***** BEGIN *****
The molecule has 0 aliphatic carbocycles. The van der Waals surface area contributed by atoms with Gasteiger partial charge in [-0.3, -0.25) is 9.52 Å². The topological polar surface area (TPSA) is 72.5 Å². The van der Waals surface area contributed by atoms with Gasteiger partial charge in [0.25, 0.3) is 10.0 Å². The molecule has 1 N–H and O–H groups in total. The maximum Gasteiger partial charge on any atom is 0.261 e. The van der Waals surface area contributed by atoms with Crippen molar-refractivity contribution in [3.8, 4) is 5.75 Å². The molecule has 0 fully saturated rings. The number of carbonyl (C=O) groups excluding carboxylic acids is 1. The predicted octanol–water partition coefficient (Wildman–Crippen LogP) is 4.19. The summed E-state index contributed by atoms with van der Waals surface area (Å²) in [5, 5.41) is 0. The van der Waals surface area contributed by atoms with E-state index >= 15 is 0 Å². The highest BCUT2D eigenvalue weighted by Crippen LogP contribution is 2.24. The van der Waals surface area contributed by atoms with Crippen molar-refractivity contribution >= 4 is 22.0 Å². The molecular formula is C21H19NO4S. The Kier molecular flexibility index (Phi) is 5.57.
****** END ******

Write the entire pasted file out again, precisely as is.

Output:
The molecule has 0 aliphatic carbocycles. The van der Waals surface area contributed by atoms with Gasteiger partial charge in [-0.3, -0.25) is 9.52 Å². The topological polar surface area (TPSA) is 72.5 Å². The van der Waals surface area contributed by atoms with Gasteiger partial charge in [0.25, 0.3) is 10.0 Å². The molecule has 1 N–H and O–H groups in total. The maximum Gasteiger partial charge on any atom is 0.261 e. The van der Waals surface area contributed by atoms with Crippen molar-refractivity contribution in [3.8, 4) is 5.75 Å². The molecule has 0 fully saturated rings. The number of carbonyl (C=O) groups excluding carboxylic acids is 1. The predicted octanol–water partition coefficient (Wildman–Crippen LogP) is 4.19. The summed E-state index contributed by atoms with van der Waals surface area (Å²) in [5, 5.41) is 0. The van der Waals surface area contributed by atoms with E-state index >= 15 is 0 Å². The highest BCUT2D eigenvalue weighted by Crippen LogP contribution is 2.24. The van der Waals surface area contributed by atoms with Crippen molar-refractivity contribution >= 4 is 22.0 Å². The molecular formula is C21H19NO4S. The Kier molecular flexibility index (Phi) is 5.57.